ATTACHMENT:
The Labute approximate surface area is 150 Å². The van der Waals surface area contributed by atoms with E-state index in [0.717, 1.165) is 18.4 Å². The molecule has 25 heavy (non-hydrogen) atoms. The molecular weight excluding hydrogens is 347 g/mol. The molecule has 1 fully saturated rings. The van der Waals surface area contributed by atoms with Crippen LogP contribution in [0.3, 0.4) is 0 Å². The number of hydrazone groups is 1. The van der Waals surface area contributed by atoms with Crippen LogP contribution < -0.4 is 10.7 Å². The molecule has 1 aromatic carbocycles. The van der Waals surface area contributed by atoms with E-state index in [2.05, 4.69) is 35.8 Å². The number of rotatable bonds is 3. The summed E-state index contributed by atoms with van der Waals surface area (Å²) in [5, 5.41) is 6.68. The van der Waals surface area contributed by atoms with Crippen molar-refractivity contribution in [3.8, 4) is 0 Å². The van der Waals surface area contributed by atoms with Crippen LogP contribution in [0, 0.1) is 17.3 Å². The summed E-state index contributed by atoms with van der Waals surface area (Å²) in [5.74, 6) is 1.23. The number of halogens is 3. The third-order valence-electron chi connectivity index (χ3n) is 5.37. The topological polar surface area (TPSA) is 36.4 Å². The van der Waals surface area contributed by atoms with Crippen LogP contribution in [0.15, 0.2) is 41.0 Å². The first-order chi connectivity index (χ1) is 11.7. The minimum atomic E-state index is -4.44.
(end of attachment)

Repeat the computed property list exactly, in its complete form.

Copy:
The Labute approximate surface area is 150 Å². The van der Waals surface area contributed by atoms with E-state index in [0.717, 1.165) is 18.4 Å². The molecule has 25 heavy (non-hydrogen) atoms. The molecular weight excluding hydrogens is 347 g/mol. The molecule has 1 fully saturated rings. The van der Waals surface area contributed by atoms with Crippen LogP contribution in [0.3, 0.4) is 0 Å². The number of hydrazone groups is 1. The van der Waals surface area contributed by atoms with Crippen LogP contribution < -0.4 is 10.7 Å². The molecule has 1 aromatic carbocycles. The van der Waals surface area contributed by atoms with E-state index in [2.05, 4.69) is 35.8 Å². The number of rotatable bonds is 3. The summed E-state index contributed by atoms with van der Waals surface area (Å²) in [5, 5.41) is 6.68. The van der Waals surface area contributed by atoms with Crippen molar-refractivity contribution in [3.8, 4) is 0 Å². The van der Waals surface area contributed by atoms with Crippen LogP contribution in [0, 0.1) is 17.3 Å². The summed E-state index contributed by atoms with van der Waals surface area (Å²) in [5.74, 6) is 1.23. The number of halogens is 3. The third-order valence-electron chi connectivity index (χ3n) is 5.37. The topological polar surface area (TPSA) is 36.4 Å². The van der Waals surface area contributed by atoms with Crippen LogP contribution in [0.15, 0.2) is 41.0 Å². The first-order chi connectivity index (χ1) is 11.7. The minimum atomic E-state index is -4.44.